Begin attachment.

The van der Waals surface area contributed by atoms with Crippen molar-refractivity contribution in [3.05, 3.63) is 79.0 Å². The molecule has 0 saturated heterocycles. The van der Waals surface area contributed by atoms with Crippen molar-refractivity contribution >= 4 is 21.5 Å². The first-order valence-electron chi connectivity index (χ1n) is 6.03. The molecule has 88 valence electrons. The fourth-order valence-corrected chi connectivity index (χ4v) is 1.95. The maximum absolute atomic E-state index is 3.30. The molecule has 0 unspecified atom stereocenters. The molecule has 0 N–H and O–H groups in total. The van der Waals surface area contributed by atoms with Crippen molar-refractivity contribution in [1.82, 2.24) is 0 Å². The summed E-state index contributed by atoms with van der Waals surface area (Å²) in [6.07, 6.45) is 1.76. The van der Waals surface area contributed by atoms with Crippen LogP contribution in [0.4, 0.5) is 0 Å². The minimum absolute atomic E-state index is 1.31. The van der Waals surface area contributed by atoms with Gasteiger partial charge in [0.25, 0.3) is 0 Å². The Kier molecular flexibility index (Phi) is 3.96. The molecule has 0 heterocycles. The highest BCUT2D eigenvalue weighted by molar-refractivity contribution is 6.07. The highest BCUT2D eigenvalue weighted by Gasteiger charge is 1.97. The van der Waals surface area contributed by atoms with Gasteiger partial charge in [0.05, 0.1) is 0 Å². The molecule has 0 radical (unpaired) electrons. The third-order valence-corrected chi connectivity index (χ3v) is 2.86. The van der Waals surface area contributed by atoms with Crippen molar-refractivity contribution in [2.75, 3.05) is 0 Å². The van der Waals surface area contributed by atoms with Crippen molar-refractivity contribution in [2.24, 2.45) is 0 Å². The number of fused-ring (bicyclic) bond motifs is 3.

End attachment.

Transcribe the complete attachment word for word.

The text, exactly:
The van der Waals surface area contributed by atoms with Crippen molar-refractivity contribution in [3.05, 3.63) is 79.0 Å². The molecule has 0 saturated heterocycles. The van der Waals surface area contributed by atoms with Crippen molar-refractivity contribution >= 4 is 21.5 Å². The first-order valence-electron chi connectivity index (χ1n) is 6.03. The molecule has 88 valence electrons. The fourth-order valence-corrected chi connectivity index (χ4v) is 1.95. The maximum absolute atomic E-state index is 3.30. The molecule has 0 unspecified atom stereocenters. The molecule has 0 N–H and O–H groups in total. The van der Waals surface area contributed by atoms with Crippen molar-refractivity contribution in [1.82, 2.24) is 0 Å². The summed E-state index contributed by atoms with van der Waals surface area (Å²) in [6.07, 6.45) is 1.76. The van der Waals surface area contributed by atoms with Crippen LogP contribution in [0.4, 0.5) is 0 Å². The minimum absolute atomic E-state index is 1.31. The van der Waals surface area contributed by atoms with Gasteiger partial charge in [0.25, 0.3) is 0 Å². The Kier molecular flexibility index (Phi) is 3.96. The molecule has 0 heterocycles. The highest BCUT2D eigenvalue weighted by molar-refractivity contribution is 6.07. The highest BCUT2D eigenvalue weighted by Gasteiger charge is 1.97. The van der Waals surface area contributed by atoms with Gasteiger partial charge in [0.05, 0.1) is 0 Å². The molecule has 0 radical (unpaired) electrons. The third-order valence-corrected chi connectivity index (χ3v) is 2.86. The van der Waals surface area contributed by atoms with Crippen molar-refractivity contribution in [2.75, 3.05) is 0 Å². The van der Waals surface area contributed by atoms with Crippen molar-refractivity contribution in [2.24, 2.45) is 0 Å². The number of fused-ring (bicyclic) bond motifs is 3.